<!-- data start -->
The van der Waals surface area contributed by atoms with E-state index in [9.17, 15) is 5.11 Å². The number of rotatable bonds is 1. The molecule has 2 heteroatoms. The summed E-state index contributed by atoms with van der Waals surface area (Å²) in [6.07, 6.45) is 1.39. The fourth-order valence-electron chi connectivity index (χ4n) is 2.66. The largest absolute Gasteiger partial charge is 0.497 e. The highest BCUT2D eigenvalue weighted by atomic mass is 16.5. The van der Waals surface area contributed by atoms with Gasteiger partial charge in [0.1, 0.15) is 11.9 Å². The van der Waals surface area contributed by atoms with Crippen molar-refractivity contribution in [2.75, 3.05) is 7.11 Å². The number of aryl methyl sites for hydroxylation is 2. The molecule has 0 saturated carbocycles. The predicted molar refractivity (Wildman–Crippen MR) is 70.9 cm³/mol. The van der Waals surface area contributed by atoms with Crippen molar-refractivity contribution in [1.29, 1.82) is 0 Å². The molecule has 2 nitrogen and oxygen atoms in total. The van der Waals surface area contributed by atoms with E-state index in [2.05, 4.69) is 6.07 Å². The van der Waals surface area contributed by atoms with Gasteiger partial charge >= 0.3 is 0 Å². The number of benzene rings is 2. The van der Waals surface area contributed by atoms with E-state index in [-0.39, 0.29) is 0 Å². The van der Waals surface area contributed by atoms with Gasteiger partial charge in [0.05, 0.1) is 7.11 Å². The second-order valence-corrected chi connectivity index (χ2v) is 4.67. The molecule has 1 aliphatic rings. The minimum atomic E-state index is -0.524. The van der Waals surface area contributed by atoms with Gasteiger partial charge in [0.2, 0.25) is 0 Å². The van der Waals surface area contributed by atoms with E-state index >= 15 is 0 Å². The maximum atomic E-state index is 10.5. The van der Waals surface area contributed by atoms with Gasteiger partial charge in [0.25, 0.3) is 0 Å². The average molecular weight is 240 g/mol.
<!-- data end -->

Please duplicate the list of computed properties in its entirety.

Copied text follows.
The van der Waals surface area contributed by atoms with E-state index in [9.17, 15) is 5.11 Å². The number of rotatable bonds is 1. The molecule has 2 heteroatoms. The summed E-state index contributed by atoms with van der Waals surface area (Å²) in [6.07, 6.45) is 1.39. The fourth-order valence-electron chi connectivity index (χ4n) is 2.66. The largest absolute Gasteiger partial charge is 0.497 e. The highest BCUT2D eigenvalue weighted by atomic mass is 16.5. The van der Waals surface area contributed by atoms with Gasteiger partial charge in [0.1, 0.15) is 11.9 Å². The van der Waals surface area contributed by atoms with Crippen molar-refractivity contribution in [2.75, 3.05) is 7.11 Å². The number of aryl methyl sites for hydroxylation is 2. The molecule has 0 saturated carbocycles. The predicted molar refractivity (Wildman–Crippen MR) is 70.9 cm³/mol. The van der Waals surface area contributed by atoms with Crippen molar-refractivity contribution in [1.29, 1.82) is 0 Å². The molecule has 2 nitrogen and oxygen atoms in total. The van der Waals surface area contributed by atoms with E-state index in [2.05, 4.69) is 6.07 Å². The van der Waals surface area contributed by atoms with Gasteiger partial charge >= 0.3 is 0 Å². The number of benzene rings is 2. The van der Waals surface area contributed by atoms with E-state index in [-0.39, 0.29) is 0 Å². The van der Waals surface area contributed by atoms with Gasteiger partial charge in [0.05, 0.1) is 7.11 Å². The second-order valence-corrected chi connectivity index (χ2v) is 4.67. The molecule has 1 aliphatic rings. The minimum atomic E-state index is -0.524. The van der Waals surface area contributed by atoms with Gasteiger partial charge in [0.2, 0.25) is 0 Å². The van der Waals surface area contributed by atoms with E-state index >= 15 is 0 Å². The maximum atomic E-state index is 10.5. The van der Waals surface area contributed by atoms with Gasteiger partial charge in [0.25, 0.3) is 0 Å². The average molecular weight is 240 g/mol.